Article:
Thursday, February 19, 2009

New California budget wastes $10 million

California has adopted a difficult budget. The CSU system and the UC system will face significant cuts. The CSU has already been cut $246 million this year. ( for cuts in K-12 see other posts on this blog).
These cuts will lead to keeping students out of the CSU and refusing to pay salaries as bargained for in the last contract.
However, here is $10,000,000 that can be saved.
The legislature and CTC have imposed an expensive, redundant accountability system TPA/PACT on teacher preparation – one the state cannot afford in its current budget crisis. It is a gross injustice to add funding for performance assessment of future teachers into the budget when our schools are having to increase class sizes, lay off teachers, reduce career technical education, cancel transportation, and delay long needed school reforms.
Legislators, Senators and Assemblymembers , including my Senator, have been advised of this boondoggle. They have chosen to not cut these funds. That is, they choose to cut class sizes in k-12, lay off teachers, and violate contracts rather than examine this sweetheart deal for a few tenured profs.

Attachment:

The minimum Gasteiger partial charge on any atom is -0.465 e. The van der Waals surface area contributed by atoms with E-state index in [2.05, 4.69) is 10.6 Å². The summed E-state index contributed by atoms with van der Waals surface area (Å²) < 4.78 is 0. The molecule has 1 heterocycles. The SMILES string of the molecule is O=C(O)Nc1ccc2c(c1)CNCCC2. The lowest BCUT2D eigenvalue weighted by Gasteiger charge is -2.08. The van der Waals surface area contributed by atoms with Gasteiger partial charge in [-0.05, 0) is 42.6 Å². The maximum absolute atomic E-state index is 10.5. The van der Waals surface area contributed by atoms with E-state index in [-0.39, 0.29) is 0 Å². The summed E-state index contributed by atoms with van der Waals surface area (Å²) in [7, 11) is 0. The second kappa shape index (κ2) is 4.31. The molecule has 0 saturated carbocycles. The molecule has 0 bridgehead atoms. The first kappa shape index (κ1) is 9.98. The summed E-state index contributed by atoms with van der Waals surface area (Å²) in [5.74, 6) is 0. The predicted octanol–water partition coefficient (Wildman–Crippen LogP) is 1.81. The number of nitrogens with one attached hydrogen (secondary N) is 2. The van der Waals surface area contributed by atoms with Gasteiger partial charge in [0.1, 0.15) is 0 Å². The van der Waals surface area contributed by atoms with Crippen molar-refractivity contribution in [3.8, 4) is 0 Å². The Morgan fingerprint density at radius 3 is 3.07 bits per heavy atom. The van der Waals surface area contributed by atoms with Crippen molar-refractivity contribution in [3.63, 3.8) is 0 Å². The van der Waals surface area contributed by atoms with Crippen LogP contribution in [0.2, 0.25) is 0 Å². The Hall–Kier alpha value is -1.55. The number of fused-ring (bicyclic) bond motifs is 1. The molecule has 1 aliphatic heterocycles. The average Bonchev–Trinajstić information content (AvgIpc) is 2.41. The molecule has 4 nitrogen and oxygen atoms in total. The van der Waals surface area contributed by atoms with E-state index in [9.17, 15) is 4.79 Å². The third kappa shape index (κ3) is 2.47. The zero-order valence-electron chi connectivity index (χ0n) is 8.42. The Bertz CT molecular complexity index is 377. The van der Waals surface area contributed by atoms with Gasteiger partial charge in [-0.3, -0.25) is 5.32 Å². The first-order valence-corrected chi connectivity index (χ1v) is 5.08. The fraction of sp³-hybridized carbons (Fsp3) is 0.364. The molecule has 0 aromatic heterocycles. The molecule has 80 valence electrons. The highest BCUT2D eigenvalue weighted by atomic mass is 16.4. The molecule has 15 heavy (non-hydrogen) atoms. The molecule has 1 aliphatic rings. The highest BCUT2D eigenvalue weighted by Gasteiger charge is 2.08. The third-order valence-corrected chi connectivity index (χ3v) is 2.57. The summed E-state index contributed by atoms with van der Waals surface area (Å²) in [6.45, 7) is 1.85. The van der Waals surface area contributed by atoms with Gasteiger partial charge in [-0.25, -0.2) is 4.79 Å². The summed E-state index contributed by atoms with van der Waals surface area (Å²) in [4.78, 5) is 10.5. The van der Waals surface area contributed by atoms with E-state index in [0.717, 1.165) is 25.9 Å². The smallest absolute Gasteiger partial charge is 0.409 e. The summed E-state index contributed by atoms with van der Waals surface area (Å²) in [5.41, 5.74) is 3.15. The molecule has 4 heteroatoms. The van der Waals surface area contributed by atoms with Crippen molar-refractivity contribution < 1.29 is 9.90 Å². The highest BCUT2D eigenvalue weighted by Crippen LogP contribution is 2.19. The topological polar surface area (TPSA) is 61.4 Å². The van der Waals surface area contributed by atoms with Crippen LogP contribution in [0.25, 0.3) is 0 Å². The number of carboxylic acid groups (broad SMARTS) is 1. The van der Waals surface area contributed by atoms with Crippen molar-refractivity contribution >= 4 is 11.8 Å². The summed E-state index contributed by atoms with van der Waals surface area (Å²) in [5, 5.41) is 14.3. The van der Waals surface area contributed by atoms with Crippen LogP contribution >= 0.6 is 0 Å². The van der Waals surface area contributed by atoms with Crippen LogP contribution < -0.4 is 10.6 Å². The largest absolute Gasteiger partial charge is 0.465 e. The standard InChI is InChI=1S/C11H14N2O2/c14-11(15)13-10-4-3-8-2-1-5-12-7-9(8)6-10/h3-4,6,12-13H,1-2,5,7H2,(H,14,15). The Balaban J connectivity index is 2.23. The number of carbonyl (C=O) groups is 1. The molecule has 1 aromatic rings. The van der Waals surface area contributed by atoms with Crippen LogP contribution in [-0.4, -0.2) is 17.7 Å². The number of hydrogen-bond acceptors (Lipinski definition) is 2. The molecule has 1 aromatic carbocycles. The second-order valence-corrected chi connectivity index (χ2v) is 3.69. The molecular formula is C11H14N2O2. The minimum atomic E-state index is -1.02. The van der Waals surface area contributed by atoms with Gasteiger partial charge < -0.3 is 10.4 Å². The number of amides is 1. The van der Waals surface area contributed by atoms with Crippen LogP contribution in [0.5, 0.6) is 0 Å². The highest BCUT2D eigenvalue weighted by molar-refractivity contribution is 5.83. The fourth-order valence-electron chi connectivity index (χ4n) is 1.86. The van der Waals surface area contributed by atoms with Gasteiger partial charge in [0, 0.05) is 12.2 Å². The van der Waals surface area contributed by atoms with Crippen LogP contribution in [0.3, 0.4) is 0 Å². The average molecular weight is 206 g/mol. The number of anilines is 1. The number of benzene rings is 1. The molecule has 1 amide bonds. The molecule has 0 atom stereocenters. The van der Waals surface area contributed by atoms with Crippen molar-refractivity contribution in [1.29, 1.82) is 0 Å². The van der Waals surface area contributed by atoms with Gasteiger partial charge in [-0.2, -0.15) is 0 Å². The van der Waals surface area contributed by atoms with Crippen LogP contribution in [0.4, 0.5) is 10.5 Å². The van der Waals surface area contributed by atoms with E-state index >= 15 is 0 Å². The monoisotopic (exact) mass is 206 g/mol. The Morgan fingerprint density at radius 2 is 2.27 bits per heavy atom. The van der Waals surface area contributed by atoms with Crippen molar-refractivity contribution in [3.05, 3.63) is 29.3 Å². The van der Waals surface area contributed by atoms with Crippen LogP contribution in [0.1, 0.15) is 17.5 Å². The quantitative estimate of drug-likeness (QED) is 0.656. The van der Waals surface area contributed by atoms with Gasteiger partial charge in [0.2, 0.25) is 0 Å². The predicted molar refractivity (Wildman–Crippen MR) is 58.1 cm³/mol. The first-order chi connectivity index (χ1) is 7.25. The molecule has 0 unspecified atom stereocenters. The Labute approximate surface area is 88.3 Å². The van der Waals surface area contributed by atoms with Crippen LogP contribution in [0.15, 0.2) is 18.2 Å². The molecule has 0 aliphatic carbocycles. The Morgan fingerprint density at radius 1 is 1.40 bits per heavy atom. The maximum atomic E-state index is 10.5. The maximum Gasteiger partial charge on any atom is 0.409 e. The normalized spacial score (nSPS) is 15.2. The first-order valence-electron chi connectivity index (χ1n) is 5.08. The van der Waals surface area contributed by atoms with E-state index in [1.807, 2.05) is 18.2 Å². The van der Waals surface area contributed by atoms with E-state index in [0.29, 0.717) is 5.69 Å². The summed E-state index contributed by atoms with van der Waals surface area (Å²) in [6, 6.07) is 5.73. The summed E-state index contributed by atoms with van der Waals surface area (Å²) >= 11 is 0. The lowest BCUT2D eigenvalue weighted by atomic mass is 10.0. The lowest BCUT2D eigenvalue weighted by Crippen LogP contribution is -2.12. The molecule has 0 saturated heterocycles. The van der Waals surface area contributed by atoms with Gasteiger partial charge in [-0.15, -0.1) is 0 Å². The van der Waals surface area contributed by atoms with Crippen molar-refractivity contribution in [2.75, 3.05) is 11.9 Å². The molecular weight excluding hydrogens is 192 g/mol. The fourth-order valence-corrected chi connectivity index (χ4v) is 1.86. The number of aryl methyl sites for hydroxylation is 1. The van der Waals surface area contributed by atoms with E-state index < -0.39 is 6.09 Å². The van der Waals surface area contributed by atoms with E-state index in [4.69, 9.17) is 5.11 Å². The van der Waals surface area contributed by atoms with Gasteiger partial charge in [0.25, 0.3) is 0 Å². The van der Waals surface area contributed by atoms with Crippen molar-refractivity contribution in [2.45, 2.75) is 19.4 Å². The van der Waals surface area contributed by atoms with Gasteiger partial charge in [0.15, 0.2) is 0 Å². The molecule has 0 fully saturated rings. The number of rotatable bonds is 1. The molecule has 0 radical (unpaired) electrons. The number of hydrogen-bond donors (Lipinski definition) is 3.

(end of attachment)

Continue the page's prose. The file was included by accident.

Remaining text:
There is no evidence that TPA/PACT are valid measures of good teaching. To the contrary, our experience tells us that one-time all-or-nothing tests like the TPA/PACT are among the poorest possible ways to predict the likelihood that a test-taker will be an excellent California teacher. The implementation of TPA assessment was initially contingent upon state funding. But SB 1209 in 2006 removed the funding requirement and required implementation of the TPA throughout the CSU effective July 1, 2008, imposing a new low quality accountability system on teacher preparation programs in addition to the performance assessments currently in place, without providing the funding needed to pay for the new program. The solution is obvious. Rescind this provision of SB 1209.
In times of crisis we should fund important things. This $10 million should be cut from the CSU budget and used for other vital, impacted interests.